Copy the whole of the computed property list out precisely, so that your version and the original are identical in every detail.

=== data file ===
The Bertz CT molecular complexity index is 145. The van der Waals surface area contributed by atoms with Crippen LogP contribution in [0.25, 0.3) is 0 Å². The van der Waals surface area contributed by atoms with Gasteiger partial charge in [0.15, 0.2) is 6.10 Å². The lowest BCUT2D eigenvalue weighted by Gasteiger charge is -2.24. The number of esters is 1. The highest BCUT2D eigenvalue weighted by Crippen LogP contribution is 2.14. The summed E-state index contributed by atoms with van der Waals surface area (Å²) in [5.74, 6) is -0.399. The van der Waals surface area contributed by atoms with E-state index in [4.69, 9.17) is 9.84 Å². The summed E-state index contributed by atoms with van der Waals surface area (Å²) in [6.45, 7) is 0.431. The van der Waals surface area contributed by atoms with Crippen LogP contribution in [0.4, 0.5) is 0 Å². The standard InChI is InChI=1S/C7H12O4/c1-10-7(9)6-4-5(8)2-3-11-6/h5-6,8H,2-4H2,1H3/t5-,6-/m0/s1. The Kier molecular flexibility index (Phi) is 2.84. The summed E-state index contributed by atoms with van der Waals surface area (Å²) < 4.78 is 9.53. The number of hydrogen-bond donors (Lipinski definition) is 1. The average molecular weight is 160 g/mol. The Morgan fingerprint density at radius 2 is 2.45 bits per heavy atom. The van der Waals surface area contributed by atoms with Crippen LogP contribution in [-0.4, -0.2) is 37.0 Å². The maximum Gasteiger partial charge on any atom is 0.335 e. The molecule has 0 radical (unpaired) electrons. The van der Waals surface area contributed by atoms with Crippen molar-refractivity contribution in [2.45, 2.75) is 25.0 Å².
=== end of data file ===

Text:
The Bertz CT molecular complexity index is 145. The van der Waals surface area contributed by atoms with Crippen LogP contribution in [0.25, 0.3) is 0 Å². The van der Waals surface area contributed by atoms with Gasteiger partial charge in [0.15, 0.2) is 6.10 Å². The lowest BCUT2D eigenvalue weighted by Gasteiger charge is -2.24. The number of esters is 1. The highest BCUT2D eigenvalue weighted by Crippen LogP contribution is 2.14. The summed E-state index contributed by atoms with van der Waals surface area (Å²) in [5.74, 6) is -0.399. The van der Waals surface area contributed by atoms with E-state index in [4.69, 9.17) is 9.84 Å². The summed E-state index contributed by atoms with van der Waals surface area (Å²) in [6.45, 7) is 0.431. The van der Waals surface area contributed by atoms with Crippen LogP contribution in [0.4, 0.5) is 0 Å². The standard InChI is InChI=1S/C7H12O4/c1-10-7(9)6-4-5(8)2-3-11-6/h5-6,8H,2-4H2,1H3/t5-,6-/m0/s1. The Kier molecular flexibility index (Phi) is 2.84. The summed E-state index contributed by atoms with van der Waals surface area (Å²) < 4.78 is 9.53. The number of hydrogen-bond donors (Lipinski definition) is 1. The average molecular weight is 160 g/mol. The Morgan fingerprint density at radius 2 is 2.45 bits per heavy atom. The van der Waals surface area contributed by atoms with Crippen LogP contribution in [-0.4, -0.2) is 37.0 Å². The maximum Gasteiger partial charge on any atom is 0.335 e. The molecule has 0 radical (unpaired) electrons. The van der Waals surface area contributed by atoms with Crippen molar-refractivity contribution in [2.45, 2.75) is 25.0 Å².